Racism and Its Pervasion in All Aspects of Our World

Lopez, German. “Study: Anti-Black Hiring Discrimination Is as Prevalent Today as It Was in 1989.” Vox, Vox, 18 Sept. 2017, www.vox.com/identities/2017/9/18/16307782/study-racism-jobs.

German Lopez’s piece discusses the prevalence of discrimination against blacks when it pertains to jobs and hiring, and how the circumstances as it pertains to this are just as bad in today’s world as it was in 1989. A study done by Northwestern University concluded that “white applicants receive 36% more callbacks than equally qualified African Americans” while “[w]hite applicants receive on average 24% more callbacks than Latinos.” The studies look at discrimination during the point of hire, and the results show that these rates have barely changed since 1989, indicative of the racial wealth gap present in America.

This article is another statistical piece of evidence in support of the racism entrenched in all aspects in American society. Minority groups not only have to worry about being verbally and physically discriminate against daily, but it has leaked over into the professional spectrum where they are put at an extreme disadvantage in even finding jobs, let alone promotions or well-paying and job security due to racism and its overwhelming presence.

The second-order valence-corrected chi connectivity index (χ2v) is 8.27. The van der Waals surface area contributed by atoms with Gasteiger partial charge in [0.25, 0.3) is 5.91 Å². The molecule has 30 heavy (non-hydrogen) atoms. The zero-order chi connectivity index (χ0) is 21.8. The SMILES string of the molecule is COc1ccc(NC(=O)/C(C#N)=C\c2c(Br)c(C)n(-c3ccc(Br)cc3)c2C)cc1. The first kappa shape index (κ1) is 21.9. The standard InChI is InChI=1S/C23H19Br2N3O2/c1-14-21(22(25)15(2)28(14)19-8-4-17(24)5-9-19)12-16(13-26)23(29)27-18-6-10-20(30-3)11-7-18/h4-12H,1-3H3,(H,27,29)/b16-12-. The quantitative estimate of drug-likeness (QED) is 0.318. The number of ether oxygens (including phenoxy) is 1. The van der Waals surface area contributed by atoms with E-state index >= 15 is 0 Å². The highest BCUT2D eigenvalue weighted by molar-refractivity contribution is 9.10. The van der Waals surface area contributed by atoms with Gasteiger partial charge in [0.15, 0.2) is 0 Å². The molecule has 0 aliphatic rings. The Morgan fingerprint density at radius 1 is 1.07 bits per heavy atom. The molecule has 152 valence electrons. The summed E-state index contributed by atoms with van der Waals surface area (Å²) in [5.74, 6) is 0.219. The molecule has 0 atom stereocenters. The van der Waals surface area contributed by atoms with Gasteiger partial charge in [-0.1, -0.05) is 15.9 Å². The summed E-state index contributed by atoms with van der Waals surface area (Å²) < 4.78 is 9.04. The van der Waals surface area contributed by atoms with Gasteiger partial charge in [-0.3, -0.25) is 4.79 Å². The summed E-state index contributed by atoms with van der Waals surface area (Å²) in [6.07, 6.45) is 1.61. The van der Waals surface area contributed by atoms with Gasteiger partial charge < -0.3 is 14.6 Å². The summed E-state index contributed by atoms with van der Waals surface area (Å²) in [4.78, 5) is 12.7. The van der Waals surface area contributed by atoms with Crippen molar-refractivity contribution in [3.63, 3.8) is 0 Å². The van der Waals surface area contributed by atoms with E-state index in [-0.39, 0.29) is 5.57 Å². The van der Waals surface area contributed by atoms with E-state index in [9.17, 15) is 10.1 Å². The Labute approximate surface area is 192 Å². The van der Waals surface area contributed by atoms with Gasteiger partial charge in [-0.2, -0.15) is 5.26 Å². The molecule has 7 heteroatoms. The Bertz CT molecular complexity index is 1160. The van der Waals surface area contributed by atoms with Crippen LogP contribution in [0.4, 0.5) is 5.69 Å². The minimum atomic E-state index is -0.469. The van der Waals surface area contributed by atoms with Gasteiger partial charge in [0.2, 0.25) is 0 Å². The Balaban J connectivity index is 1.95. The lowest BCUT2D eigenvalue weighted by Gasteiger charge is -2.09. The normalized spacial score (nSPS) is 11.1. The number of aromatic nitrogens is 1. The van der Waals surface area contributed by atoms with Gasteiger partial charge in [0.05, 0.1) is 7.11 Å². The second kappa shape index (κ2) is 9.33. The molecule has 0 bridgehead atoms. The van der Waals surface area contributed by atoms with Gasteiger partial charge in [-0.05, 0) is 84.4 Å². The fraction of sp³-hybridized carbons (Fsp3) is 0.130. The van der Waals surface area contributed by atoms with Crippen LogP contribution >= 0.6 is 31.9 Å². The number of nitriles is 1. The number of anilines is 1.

Dauvergne, Mia, et al. “Hate Crime In Canada.” Hate Crime in Canada, Stats Canada, 17 Nov. 2008, www.statcan.gc.ca/pub/85f0033m/85f0033m2008017-eng.htm.

This article by Mia Dauvergne, Katie Scrim and Shannon Brennan from the Canadian Centre for Justice Statistics & Statistics Canada denotes many statistics on the percentages of hate crimes occurring in Canada. The stats highlight many troubling things about Canadian culture, like how youth aged 12-17 were more likely than older age groups to be accused of hate crimes, and how the majority of hate crimes individuals suffered from were committed by strangers, around 77%.

These statistics should put to rest the idea that Canada is a country free of racism. The reality of the situation is that while we may be better off and more educated on the subject as a whole as opposed to America, there are still those in Canada who do not understand or choose not to understand racism and its effects. This ties into my concept of how racism breeds itself, and that its pervasiveness is prominent in all society.